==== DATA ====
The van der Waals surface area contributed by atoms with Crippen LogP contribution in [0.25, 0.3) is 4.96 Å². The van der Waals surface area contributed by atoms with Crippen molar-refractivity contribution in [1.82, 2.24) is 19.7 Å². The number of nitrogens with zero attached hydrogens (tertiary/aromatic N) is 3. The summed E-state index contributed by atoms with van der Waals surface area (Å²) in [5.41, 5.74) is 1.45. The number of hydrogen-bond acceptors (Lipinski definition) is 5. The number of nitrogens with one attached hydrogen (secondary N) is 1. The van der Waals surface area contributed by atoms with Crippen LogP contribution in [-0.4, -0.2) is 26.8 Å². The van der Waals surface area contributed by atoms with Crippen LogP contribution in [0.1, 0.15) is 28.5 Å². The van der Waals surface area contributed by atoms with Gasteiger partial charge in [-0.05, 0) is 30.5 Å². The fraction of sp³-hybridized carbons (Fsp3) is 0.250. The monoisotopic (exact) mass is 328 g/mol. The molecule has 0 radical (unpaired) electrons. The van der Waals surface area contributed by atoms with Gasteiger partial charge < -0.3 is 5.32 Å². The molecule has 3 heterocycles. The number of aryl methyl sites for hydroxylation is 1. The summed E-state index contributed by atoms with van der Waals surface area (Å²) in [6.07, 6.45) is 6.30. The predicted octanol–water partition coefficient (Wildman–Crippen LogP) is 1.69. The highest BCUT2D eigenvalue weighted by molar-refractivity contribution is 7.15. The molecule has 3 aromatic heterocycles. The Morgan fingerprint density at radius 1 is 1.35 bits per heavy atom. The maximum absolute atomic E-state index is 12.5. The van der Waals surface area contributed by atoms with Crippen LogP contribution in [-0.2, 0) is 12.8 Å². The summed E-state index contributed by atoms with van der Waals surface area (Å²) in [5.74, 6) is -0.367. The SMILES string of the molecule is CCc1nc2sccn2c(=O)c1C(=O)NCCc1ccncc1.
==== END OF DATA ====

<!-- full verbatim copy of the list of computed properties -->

The van der Waals surface area contributed by atoms with Crippen LogP contribution in [0.25, 0.3) is 4.96 Å². The van der Waals surface area contributed by atoms with Crippen molar-refractivity contribution in [1.82, 2.24) is 19.7 Å². The number of nitrogens with zero attached hydrogens (tertiary/aromatic N) is 3. The summed E-state index contributed by atoms with van der Waals surface area (Å²) in [5.41, 5.74) is 1.45. The number of hydrogen-bond acceptors (Lipinski definition) is 5. The number of nitrogens with one attached hydrogen (secondary N) is 1. The van der Waals surface area contributed by atoms with Crippen LogP contribution in [-0.4, -0.2) is 26.8 Å². The van der Waals surface area contributed by atoms with Crippen LogP contribution in [0.1, 0.15) is 28.5 Å². The van der Waals surface area contributed by atoms with Gasteiger partial charge in [-0.05, 0) is 30.5 Å². The fraction of sp³-hybridized carbons (Fsp3) is 0.250. The monoisotopic (exact) mass is 328 g/mol. The molecule has 0 radical (unpaired) electrons. The van der Waals surface area contributed by atoms with Gasteiger partial charge < -0.3 is 5.32 Å². The molecule has 3 heterocycles. The number of aryl methyl sites for hydroxylation is 1. The summed E-state index contributed by atoms with van der Waals surface area (Å²) in [6.07, 6.45) is 6.30. The predicted octanol–water partition coefficient (Wildman–Crippen LogP) is 1.69. The highest BCUT2D eigenvalue weighted by molar-refractivity contribution is 7.15. The molecule has 3 aromatic heterocycles. The Morgan fingerprint density at radius 1 is 1.35 bits per heavy atom. The maximum absolute atomic E-state index is 12.5. The van der Waals surface area contributed by atoms with Crippen LogP contribution in [-0.2, 0) is 12.8 Å². The summed E-state index contributed by atoms with van der Waals surface area (Å²) in [5.74, 6) is -0.367. The SMILES string of the molecule is CCc1nc2sccn2c(=O)c1C(=O)NCCc1ccncc1.